In the latest Water Wars, Timothy Saviola discussed China’s landing of several H-6K bomber aircrafts on the disputed Woody Island, China’s largest military outpost in the South China Sea. The event marked the first time Beijing has landed a long-range bomber on any feature in the South China Sea.

Julian Ku argued that the U.S. should impose economic sanctions against China’s construction activities in the South China Sea, critiquing the current U.S. policy of conducting U.S. freedom-of-navigation operations as unsuccessful in checking China’s expansionist aims.

In this week’s SinoTech, Wenqing Zhao and David Stanton highlighted the latest in the U.S.-China trade negotiations, including both the administration’s agreement to lift the Commerce Department denial order against ZTE, and its announcement on Tuesday that it would proceed with tariffs on Chinese tech imports. The U.S. trade delegation, led by Treasury Secretary Steve Mnuchin, is scheduled to meet with their Chinese counterparts in Beijing next week.

Kahn posted the D.C. District Court’s memorandum opinion dismissing litigation brought by the Moscow-based cybersecurity company Kaspersky Lab.

Jen Patja Howell posted this week’s episode of Rational Security.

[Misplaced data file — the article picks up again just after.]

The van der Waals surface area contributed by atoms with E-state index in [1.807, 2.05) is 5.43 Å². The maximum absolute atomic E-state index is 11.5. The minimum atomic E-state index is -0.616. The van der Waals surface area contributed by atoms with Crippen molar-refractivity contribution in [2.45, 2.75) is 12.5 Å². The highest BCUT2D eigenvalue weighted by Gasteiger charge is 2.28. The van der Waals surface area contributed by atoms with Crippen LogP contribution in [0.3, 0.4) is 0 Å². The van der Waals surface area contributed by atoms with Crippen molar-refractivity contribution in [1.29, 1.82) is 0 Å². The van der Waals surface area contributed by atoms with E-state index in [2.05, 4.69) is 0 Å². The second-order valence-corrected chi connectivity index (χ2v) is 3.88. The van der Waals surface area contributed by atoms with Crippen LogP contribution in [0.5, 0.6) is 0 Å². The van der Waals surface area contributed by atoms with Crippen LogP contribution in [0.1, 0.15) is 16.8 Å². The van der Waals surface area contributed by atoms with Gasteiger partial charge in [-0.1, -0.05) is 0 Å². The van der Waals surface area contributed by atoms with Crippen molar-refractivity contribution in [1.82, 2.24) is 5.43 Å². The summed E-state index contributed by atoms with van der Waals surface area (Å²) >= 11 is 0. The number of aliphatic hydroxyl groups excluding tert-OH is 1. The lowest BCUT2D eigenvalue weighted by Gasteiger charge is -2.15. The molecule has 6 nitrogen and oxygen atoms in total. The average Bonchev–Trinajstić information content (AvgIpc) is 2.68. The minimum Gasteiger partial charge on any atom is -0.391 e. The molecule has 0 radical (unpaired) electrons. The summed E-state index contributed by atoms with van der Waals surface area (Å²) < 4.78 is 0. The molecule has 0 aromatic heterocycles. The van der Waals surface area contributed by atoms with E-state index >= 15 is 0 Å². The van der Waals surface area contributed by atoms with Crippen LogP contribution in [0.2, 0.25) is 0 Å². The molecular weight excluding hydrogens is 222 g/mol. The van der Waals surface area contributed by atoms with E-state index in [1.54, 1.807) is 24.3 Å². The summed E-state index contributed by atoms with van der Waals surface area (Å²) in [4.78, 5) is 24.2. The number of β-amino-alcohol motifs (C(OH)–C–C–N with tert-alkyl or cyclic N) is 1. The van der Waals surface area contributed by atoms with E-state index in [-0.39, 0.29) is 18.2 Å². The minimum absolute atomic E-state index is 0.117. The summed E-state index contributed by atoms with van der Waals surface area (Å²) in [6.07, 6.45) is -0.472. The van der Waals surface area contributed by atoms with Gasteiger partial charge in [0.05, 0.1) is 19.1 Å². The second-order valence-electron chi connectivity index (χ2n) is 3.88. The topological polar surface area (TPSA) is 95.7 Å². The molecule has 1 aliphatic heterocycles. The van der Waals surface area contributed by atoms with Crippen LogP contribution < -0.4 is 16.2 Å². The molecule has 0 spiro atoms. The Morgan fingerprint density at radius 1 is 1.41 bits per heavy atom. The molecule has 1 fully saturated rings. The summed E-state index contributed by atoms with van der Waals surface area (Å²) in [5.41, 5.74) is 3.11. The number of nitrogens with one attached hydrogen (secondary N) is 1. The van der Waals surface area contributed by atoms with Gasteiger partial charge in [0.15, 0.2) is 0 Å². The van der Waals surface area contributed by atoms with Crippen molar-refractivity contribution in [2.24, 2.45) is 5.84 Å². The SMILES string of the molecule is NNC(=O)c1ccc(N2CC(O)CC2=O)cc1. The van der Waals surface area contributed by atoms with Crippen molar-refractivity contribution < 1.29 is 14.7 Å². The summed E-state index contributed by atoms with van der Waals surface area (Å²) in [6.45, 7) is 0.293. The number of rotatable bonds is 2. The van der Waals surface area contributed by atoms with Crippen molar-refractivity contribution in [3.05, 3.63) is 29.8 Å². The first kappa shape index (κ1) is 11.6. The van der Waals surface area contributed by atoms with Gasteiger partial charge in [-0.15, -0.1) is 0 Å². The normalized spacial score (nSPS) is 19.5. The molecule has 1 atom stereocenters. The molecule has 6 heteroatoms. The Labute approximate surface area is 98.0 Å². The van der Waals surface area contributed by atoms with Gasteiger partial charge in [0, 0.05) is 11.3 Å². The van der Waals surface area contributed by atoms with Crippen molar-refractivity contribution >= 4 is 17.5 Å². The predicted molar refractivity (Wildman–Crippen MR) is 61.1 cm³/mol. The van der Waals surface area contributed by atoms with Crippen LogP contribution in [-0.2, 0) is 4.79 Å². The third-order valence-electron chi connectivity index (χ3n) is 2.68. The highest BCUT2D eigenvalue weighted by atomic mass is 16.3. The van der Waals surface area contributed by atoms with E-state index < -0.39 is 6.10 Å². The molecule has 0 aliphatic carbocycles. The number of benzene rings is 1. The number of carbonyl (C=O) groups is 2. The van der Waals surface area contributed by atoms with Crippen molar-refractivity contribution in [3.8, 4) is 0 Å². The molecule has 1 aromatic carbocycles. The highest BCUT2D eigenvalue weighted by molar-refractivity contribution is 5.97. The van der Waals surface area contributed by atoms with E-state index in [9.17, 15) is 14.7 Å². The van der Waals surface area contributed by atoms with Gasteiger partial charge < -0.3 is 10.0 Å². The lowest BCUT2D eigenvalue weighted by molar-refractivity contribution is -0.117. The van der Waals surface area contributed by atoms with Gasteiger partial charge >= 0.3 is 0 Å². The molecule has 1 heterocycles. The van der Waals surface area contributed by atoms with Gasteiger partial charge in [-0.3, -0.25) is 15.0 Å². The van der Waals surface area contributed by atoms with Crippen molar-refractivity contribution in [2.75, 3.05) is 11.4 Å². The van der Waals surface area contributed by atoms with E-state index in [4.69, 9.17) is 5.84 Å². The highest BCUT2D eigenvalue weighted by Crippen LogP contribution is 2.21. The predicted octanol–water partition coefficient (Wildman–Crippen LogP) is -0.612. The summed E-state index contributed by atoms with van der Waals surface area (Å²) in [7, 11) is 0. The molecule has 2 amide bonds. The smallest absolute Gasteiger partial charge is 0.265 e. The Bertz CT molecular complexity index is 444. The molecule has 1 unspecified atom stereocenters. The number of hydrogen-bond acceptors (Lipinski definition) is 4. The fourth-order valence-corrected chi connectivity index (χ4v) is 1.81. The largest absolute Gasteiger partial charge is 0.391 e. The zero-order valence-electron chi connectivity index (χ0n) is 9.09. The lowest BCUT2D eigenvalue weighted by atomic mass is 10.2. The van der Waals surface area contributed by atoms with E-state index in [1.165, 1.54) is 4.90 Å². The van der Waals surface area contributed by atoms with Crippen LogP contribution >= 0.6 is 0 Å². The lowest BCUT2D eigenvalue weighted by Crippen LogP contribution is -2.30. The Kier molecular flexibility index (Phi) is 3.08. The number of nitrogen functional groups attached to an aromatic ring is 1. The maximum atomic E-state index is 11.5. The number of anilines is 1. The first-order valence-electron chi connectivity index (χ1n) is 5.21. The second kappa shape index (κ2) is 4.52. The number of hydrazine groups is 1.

Josh Blackman offered a rebuttal of critiques of the Federalist Society and conservative and libertarian lawyers for their alleged public silence on matters concerning President Trump and the Russia investigation.

Wittes reviewed “The Fourth Estate,” Showtime’s new documentary series on journalism at the New York Times during the first year of the Trump administration, finding it a “tremendously important project.”

Joshua Busby and Steve Slick introduced their new polling project on U.S. public opinion of intelligence agencies. The initial findings, a baseline for comparison against successive polls, reveal that a substantial majority of Americans view the intelligence community as effective in preventing terror attacks, while less than half believe it has succeeded in defending privacy and civil liberties. Download the full report.

Jen Patja Howell shared the latest Lawfare Podcast, a recording of the May 29 New America panel on “Counterterrorism Strikes Under Trump: What Has Changed?” Panelists included Joshua Geltzer and Luke Hartig, former NSC Senior Directors for Counterterrorism, and Stephen Tankel, associate professor at American University. Shamila Chaudry, former NSC Director for Pakistan and Afghanistan, served as moderator.

Stewart Baker posted this week’s Cyberlaw Podcast, featuring an interview with Nick Bilton, author of “American Kingpin: The Epic Hunt for the Criminal Mastermind Behind the Silk Road.” The book narrates the libertarian Ross Ulbricht’s road from creator of the Tor site “Silk Road” to convict serving a life sentence.

Elena Chachko and Yuval Shany discussed the Supreme Court of Israel’s May 24 dismissal of a petition brought by five human rights organizations against the rules of engagement governing the use of force by Israeli security forces at the Gaza border.

May 22 marked the twentieth anniversary of the 1998 Good Friday Agreement. Richard English discussed the historic accord and the lessons to be drawn from it about the intractable nature of conflict resolution.

On Memorial Day, Jeffrey H. Smith reflected on the state of democracy and the rule of law in the Trump era.

And that was the week that was.